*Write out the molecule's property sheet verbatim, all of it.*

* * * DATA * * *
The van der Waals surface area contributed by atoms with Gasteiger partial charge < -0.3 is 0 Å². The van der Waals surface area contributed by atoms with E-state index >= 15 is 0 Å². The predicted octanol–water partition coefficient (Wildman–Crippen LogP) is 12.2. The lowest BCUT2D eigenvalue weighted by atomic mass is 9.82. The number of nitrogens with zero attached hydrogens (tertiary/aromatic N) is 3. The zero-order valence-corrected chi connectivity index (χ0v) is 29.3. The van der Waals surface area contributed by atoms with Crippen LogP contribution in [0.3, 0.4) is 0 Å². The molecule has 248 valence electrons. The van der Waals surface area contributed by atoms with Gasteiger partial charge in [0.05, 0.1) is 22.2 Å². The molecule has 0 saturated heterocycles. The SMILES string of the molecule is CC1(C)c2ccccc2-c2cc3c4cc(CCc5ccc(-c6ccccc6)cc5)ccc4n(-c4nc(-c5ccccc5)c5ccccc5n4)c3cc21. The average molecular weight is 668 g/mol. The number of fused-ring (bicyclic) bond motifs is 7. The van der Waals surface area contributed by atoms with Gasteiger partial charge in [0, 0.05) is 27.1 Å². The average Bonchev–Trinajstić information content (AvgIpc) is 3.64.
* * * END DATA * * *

The van der Waals surface area contributed by atoms with Gasteiger partial charge < -0.3 is 0 Å². The van der Waals surface area contributed by atoms with E-state index >= 15 is 0 Å². The predicted octanol–water partition coefficient (Wildman–Crippen LogP) is 12.2. The lowest BCUT2D eigenvalue weighted by atomic mass is 9.82. The number of nitrogens with zero attached hydrogens (tertiary/aromatic N) is 3. The zero-order valence-corrected chi connectivity index (χ0v) is 29.3. The van der Waals surface area contributed by atoms with Crippen LogP contribution in [0.3, 0.4) is 0 Å². The molecule has 248 valence electrons. The van der Waals surface area contributed by atoms with Gasteiger partial charge in [0.05, 0.1) is 22.2 Å². The molecule has 0 saturated heterocycles. The SMILES string of the molecule is CC1(C)c2ccccc2-c2cc3c4cc(CCc5ccc(-c6ccccc6)cc5)ccc4n(-c4nc(-c5ccccc5)c5ccccc5n4)c3cc21. The average molecular weight is 668 g/mol. The number of fused-ring (bicyclic) bond motifs is 7. The van der Waals surface area contributed by atoms with Gasteiger partial charge in [0, 0.05) is 27.1 Å². The average Bonchev–Trinajstić information content (AvgIpc) is 3.64.